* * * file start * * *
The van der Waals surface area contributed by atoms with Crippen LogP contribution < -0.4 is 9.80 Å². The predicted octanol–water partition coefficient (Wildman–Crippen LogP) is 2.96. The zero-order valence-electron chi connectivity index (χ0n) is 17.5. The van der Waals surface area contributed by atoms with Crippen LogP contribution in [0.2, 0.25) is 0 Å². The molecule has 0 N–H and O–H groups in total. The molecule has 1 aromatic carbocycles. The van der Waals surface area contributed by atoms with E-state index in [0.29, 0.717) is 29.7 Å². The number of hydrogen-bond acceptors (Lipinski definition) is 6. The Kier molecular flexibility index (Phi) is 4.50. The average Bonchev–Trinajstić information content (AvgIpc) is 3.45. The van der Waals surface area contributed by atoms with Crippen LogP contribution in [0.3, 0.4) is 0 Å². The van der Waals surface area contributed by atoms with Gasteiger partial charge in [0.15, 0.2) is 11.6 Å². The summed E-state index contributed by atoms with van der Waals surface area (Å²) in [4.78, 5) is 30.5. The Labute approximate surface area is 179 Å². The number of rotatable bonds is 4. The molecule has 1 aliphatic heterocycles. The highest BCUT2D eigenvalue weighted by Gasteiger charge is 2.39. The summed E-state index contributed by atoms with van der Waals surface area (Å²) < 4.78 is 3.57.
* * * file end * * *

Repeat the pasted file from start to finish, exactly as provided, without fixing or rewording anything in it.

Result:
The van der Waals surface area contributed by atoms with Crippen LogP contribution < -0.4 is 9.80 Å². The predicted octanol–water partition coefficient (Wildman–Crippen LogP) is 2.96. The zero-order valence-electron chi connectivity index (χ0n) is 17.5. The van der Waals surface area contributed by atoms with Crippen LogP contribution in [0.2, 0.25) is 0 Å². The molecule has 0 N–H and O–H groups in total. The molecule has 1 aromatic carbocycles. The van der Waals surface area contributed by atoms with E-state index in [0.29, 0.717) is 29.7 Å². The number of hydrogen-bond acceptors (Lipinski definition) is 6. The Kier molecular flexibility index (Phi) is 4.50. The average Bonchev–Trinajstić information content (AvgIpc) is 3.45. The van der Waals surface area contributed by atoms with Crippen LogP contribution in [0.3, 0.4) is 0 Å². The van der Waals surface area contributed by atoms with Gasteiger partial charge in [0.15, 0.2) is 11.6 Å². The summed E-state index contributed by atoms with van der Waals surface area (Å²) in [4.78, 5) is 30.5. The Labute approximate surface area is 179 Å². The number of rotatable bonds is 4. The molecule has 1 aliphatic heterocycles. The highest BCUT2D eigenvalue weighted by Gasteiger charge is 2.39. The summed E-state index contributed by atoms with van der Waals surface area (Å²) < 4.78 is 3.57.